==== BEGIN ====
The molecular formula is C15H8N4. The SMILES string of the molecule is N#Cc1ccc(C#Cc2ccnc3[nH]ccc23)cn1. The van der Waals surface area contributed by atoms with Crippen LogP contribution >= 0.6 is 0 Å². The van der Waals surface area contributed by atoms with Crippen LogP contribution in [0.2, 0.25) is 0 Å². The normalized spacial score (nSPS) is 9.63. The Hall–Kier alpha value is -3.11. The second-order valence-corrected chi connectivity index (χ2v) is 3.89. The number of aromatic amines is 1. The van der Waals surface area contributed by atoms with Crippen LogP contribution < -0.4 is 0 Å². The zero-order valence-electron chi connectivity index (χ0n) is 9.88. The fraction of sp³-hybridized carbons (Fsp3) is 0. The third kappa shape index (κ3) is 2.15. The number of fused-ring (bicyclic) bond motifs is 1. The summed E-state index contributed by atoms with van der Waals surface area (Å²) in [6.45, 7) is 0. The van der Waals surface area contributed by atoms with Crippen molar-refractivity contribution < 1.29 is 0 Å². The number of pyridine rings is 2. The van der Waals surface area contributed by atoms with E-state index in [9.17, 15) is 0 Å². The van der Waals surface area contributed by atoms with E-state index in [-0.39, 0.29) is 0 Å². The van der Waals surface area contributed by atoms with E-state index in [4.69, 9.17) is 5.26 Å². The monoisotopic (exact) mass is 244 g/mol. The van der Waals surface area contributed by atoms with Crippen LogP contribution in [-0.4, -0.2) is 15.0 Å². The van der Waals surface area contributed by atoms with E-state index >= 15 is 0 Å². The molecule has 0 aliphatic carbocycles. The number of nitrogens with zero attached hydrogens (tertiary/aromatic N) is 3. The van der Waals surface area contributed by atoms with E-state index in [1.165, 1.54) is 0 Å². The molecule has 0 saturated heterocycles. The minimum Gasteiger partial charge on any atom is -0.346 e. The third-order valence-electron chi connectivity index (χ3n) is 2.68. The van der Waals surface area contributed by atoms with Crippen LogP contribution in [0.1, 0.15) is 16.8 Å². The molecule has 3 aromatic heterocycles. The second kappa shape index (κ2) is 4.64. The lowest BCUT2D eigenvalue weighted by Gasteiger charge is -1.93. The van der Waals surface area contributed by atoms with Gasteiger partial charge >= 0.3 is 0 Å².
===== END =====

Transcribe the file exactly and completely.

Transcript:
The molecular formula is C15H8N4. The SMILES string of the molecule is N#Cc1ccc(C#Cc2ccnc3[nH]ccc23)cn1. The van der Waals surface area contributed by atoms with Crippen LogP contribution >= 0.6 is 0 Å². The van der Waals surface area contributed by atoms with Crippen LogP contribution in [0.2, 0.25) is 0 Å². The normalized spacial score (nSPS) is 9.63. The Hall–Kier alpha value is -3.11. The second-order valence-corrected chi connectivity index (χ2v) is 3.89. The number of aromatic amines is 1. The van der Waals surface area contributed by atoms with Crippen LogP contribution < -0.4 is 0 Å². The zero-order valence-electron chi connectivity index (χ0n) is 9.88. The fraction of sp³-hybridized carbons (Fsp3) is 0. The third kappa shape index (κ3) is 2.15. The number of fused-ring (bicyclic) bond motifs is 1. The summed E-state index contributed by atoms with van der Waals surface area (Å²) in [6.45, 7) is 0. The van der Waals surface area contributed by atoms with Crippen molar-refractivity contribution < 1.29 is 0 Å². The number of pyridine rings is 2. The van der Waals surface area contributed by atoms with E-state index in [9.17, 15) is 0 Å². The van der Waals surface area contributed by atoms with E-state index in [-0.39, 0.29) is 0 Å². The van der Waals surface area contributed by atoms with E-state index in [4.69, 9.17) is 5.26 Å². The monoisotopic (exact) mass is 244 g/mol. The van der Waals surface area contributed by atoms with Crippen LogP contribution in [-0.4, -0.2) is 15.0 Å². The van der Waals surface area contributed by atoms with E-state index >= 15 is 0 Å². The molecule has 0 aliphatic carbocycles. The number of nitrogens with zero attached hydrogens (tertiary/aromatic N) is 3. The van der Waals surface area contributed by atoms with E-state index in [1.165, 1.54) is 0 Å². The molecule has 0 saturated heterocycles. The minimum Gasteiger partial charge on any atom is -0.346 e. The third-order valence-electron chi connectivity index (χ3n) is 2.68. The van der Waals surface area contributed by atoms with Crippen LogP contribution in [0.1, 0.15) is 16.8 Å². The molecule has 3 aromatic heterocycles. The second kappa shape index (κ2) is 4.64. The lowest BCUT2D eigenvalue weighted by Gasteiger charge is -1.93. The van der Waals surface area contributed by atoms with Gasteiger partial charge >= 0.3 is 0 Å².